- TIME for Kids covers a variety of topics for readers in grades K-6. The magazine is typically distributed to classrooms but homeschool parents can order copies here. The organization is also offering a free digital library until the end of the school year.
- In addition to magazines written for young people, many profoundly gifted children enjoy magazines written for the general public such as Astronomy, Make:Magazine, Natural History, and Scientific American.
What to Listen To
Podcasts are one easy way to engage children in interesting topics whenever you need a moment. They can also spark good conversation around the breakfast, lunch, or dinner table.
- Each Book Club for Kids episode gives a different group of kids the chance to discuss a young adult book. Each episode also features a celebrity reader and an interview with the book’s author (ages 9-14).
- Brains On! is for curious families. Each week, a different kid co-host joins Molly Bloom to find answers to fascinating questions about the world. The mission is to encourage kids’ natural curiosity and wonder using science and history.
- BrainStuff seeks to explore–and explain–the everyday science in the world around us.
- The History of the World in 100 Objects podcast is hosted by the director of the British Museum, Neil MacGregor, who narrates 100 programs that retell humanity’s history through the objects we have made.
- Myths and Legends talks about how folklore has shaped the world. There are stories of kings, Vikings, dragons, wizards, and more!
- The Past & The Curious shares little-known stories from history, often humorously relayed.
- Short & Curly is an ethics podcast from Australia. The hosts investigate dilemmas relevant to kids, like whether you have to love your sibling or whether Pokemon Go is actually playing you (ages 7-12).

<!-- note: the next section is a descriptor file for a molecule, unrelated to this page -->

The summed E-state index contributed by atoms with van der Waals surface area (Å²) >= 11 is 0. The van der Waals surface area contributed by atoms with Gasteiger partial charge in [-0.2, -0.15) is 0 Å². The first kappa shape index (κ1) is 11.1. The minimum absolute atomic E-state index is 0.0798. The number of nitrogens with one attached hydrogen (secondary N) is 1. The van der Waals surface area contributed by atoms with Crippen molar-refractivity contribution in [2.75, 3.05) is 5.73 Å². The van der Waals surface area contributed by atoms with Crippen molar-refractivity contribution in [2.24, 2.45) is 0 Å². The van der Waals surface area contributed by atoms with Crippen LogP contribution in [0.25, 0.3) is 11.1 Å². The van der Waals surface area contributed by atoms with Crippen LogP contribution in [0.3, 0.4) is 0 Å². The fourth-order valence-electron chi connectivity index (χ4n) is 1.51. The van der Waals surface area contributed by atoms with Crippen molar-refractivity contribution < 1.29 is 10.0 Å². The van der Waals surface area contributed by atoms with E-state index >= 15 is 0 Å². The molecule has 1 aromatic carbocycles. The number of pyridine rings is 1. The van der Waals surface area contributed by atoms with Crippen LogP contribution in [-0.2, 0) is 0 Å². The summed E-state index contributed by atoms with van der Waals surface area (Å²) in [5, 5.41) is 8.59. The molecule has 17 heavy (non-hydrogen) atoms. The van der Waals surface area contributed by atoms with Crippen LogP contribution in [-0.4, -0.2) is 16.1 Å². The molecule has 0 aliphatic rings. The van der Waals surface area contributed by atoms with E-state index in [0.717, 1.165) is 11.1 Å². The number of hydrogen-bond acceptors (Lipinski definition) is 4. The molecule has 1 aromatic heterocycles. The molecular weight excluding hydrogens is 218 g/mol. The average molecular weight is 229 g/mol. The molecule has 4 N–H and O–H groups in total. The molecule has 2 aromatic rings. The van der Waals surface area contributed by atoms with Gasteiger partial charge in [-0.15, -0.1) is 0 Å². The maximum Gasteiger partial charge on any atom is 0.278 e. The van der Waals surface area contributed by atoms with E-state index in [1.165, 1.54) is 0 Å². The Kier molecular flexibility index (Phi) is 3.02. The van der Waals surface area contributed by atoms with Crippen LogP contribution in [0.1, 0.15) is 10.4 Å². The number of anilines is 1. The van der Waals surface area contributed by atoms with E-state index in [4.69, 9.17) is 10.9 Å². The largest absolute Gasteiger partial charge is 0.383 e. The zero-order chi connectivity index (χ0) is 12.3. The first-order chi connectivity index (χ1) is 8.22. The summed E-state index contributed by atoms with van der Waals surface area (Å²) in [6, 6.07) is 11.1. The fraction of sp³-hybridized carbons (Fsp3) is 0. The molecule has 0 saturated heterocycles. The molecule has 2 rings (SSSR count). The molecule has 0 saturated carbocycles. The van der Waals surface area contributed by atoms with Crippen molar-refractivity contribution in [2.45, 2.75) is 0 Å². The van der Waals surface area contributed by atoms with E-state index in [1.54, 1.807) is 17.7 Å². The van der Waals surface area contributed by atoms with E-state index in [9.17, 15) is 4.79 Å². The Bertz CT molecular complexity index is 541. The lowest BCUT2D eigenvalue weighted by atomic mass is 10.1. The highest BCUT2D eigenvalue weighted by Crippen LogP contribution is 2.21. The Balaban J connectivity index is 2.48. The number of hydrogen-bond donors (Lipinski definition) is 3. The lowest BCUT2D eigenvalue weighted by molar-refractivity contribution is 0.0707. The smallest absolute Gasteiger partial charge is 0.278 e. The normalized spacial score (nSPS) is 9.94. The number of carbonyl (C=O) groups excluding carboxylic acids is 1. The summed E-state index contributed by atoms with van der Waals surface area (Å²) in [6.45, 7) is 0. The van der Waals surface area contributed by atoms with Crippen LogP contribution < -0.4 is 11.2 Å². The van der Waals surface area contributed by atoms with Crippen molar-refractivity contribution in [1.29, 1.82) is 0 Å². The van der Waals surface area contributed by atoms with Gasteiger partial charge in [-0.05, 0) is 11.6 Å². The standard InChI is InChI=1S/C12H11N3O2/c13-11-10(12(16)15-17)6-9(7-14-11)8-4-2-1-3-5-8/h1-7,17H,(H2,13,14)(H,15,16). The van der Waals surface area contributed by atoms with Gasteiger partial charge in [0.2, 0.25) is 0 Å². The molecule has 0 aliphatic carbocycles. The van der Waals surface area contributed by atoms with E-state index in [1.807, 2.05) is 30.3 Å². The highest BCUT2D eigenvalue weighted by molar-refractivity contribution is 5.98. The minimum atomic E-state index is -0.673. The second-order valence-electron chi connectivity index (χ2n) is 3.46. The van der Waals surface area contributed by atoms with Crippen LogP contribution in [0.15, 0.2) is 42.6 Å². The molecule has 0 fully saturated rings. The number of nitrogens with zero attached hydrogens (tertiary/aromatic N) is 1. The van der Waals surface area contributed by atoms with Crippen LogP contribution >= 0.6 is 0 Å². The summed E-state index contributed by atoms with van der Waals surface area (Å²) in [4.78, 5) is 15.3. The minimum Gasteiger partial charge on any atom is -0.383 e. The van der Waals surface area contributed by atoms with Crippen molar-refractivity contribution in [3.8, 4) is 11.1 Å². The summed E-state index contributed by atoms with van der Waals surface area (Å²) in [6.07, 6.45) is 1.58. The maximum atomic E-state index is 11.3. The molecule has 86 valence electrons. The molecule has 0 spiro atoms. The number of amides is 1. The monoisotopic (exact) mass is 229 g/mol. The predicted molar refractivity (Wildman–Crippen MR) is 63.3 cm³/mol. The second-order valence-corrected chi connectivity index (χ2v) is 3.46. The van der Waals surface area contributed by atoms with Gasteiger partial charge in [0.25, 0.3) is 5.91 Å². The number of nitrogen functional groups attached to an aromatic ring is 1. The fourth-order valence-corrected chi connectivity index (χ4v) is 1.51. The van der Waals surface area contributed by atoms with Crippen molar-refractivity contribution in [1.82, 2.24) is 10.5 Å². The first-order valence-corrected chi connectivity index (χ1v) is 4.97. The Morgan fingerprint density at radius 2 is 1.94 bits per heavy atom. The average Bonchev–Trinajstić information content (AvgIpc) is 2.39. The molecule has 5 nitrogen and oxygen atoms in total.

- Science Friday discusses everything from the outer reaches of space to the tiniest microbes in our bodies. Students can listen to the podcast live on Fridays from 2:00pm-4:00pm Eastern Time.
- Stuff You Missed in History Class has some of the greatest and strangest stories from the annals of history.
- Tumble is a science podcast that shares the stories behind science discovery. It explores how science actually works as a process. It’s co-hosted by a science journalist and a teacher (ages 6-12).
What to Watch
YouTube Channels & Educational Video Sites: Beyond podcasts, educational video sites–including YouTube channels–can instantly deliver content to your children in engaging ways. Below are a few:
- The Brain Scoop was developed by the Chief Curiosity Correspondent at the Field Museum, a natural history museum in Chicago.
- CrashCourse and CrashCourseKids were created by John and Hank Green. They offer video courses on a variety of topics–from astronomy to U.S. history to mythology.
- The Great Courses (and their streaming service, The Great Courses Plus) offers lectures series on a variety of topics, including fine arts, mathematics, and history.
- Numberphile is a channel about the many things that make numbers and related concepts intriguing.
- It’s Okay to Be Smart explores the scientific world, including physics, food science, earth science, and more.
- SciShow and SciShow Kids are channels where students can quench their curiosity about science and more. There are also two more specialized channels: SciShow Space and SciShow Psych.
- Talks at Google is a channel curated by Google. As they say, this is where great minds meet.
- TED is home to the popular and inspiring TED Talks. There’s a talk on almost any topic you could think of.
- TED-Ed is an interdisciplinary educational website that offers video-based lessons organized by age and subject.
Order a Subscription Box.
These boxes often contain everything you need to get your student started on projects on all different topics. Getting a special gift in the mail can also build more excitement around the project at hand. The best part? Most of these are designed for students to do independently.
- Bitsbox is a learning system that teaches real coding and introduces real computer science concepts (ages 6-12).
- EEME stands for electrical engineering and mechanical engineering; their boxes include activities for kids, ages 7+.
- Spangler Science Club boxes are filled with the science tools and resources needed to explore real-world STEM activities (ages 5-12). They also have a free experiment library.
- KiwiCo offers differently themed subscription boxes for all ages:
- Kiwi Crate includes fun and enriching science, engineering, and art projects (ages 5-8).
- Atlas Crate focuses on geography and includes globally-inspired projects to help students explore world cultures and teach new STEAM concepts (ages 6-11).
- Doodle Crate includes art supplies and DIY project ideas (ages 9-16+).
- Tinker Crate: Hands-on STEM projects (ages 9-16+)
- Maker Crate: Art and design tools to grow creative and artistic confidence (ages 14-104)
- Eureka Crate: Science and engineering projects (ages 14-104)